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---May 16, 1988---
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Four physicians writing in the AMERICAN JOURNAL OF PHSYCHIATRY have reported three clinical studies of patients who developed "recurrent symptoms that are indistinguishable from panic attacks" as a result of exposure to organic chemical solvents.

Panic attacks are a medically defined condition involving combinations of the following symptoms: confusion, disorientation, lightheadedness, cold sweats, dry mouth, palpitations of the heart, difficulty breathing, tremors, fatigue, lethargy, muscle cramps, chest tightness, weakness, and fear of dying. In each of the three reported cases, the panic attacks first began when the individuals were exposed to solvents on the job; the solvents involved were such things as methyl ethyl ketone, toluene, paint thinner and paint fumes.

After the initial attack, these individuals each reported subsequent attacks brought on by odors of common organic compounds like paints and gasoline. The subsequent panic attacks occurred with increasing intensity and became progressively disabling. However, within a few months in each case the attacks had ceased. The report makes the point that these panic attacks brought on by exposure to organic solvents were not dose-related.

These are examples of "ecological illness"--individual responses, perhaps something like an allergic reaction, to the presence of exotic synthetic chemicals in the environment. As exposure of the general public to chemicals increases, more such individual medical problems must be anticipated.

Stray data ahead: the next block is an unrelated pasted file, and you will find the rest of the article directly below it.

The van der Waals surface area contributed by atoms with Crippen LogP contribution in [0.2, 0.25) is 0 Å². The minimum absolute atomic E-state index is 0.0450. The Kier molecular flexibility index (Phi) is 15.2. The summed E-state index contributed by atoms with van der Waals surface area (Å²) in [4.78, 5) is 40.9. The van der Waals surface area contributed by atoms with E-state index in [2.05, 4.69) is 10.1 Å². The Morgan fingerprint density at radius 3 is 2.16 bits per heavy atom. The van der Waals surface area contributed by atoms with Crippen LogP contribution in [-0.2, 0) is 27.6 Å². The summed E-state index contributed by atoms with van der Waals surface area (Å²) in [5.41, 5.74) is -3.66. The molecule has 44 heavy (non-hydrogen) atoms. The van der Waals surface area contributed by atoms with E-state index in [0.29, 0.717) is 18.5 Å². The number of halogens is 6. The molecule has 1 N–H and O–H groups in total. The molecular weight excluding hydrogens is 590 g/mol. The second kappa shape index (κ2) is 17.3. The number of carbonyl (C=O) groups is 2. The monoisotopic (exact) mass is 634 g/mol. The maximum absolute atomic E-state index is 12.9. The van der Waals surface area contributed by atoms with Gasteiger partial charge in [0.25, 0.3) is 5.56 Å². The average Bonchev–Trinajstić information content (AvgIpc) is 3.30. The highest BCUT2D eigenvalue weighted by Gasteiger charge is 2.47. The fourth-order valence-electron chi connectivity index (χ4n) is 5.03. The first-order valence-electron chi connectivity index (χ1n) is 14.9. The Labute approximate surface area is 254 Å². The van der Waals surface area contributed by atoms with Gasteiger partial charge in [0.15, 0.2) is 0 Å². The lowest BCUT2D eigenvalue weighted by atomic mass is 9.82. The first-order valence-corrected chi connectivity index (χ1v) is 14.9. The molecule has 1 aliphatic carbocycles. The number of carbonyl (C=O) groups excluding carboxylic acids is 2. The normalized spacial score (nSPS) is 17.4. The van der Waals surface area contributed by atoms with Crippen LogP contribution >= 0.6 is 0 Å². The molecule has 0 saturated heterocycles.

See Stephen R. Dager and others, "Panic Disorder Precipitated by Exposure to Organic Solvents in the Work Place," AMERICAN JOURNAL OF PSYCHIATRY, Vol. 144 (August, 1987), pgs. 1056-1058. Reprints available from Dr. Dager, ZA-99, Harborview Medical Center, 325 9th Avenue, Seattle, WA 98104; phone (206) 223-3000.

The Western Research Institute (WRI) in Laramie, Wyoming, has developed a new laser technique for identifying chemical contaminants in groundwater and in industrial waste streams. The system uses an established principal, called Raman spectroscopy, to identify individual chemicals. In Raman spectroscopy, a laser beam is passed through a compound, which is then identified by the scattered light, or Raman signal. Within six months the Institute will have a workable system for monitoring groundwater quality in the field (as opposed to in the laboratory) and in industrial waste streams, according to Pat Sullivan, manager of waste characterization and chemistry at the Institute.

For further information contact Pat Sullivan, WRI, P.O. Box 3395, Laramie, WY 82071; phone (307) 721-2011.
--Peter Montague, Ph.D.

Descriptor terms: solvents; studies; findings; mental health; panic disorders; occupational safety and health; ecological illness; health; health statistics; wri; western research institute; groundwater; lasers; raman spectroscopy; monitoring;

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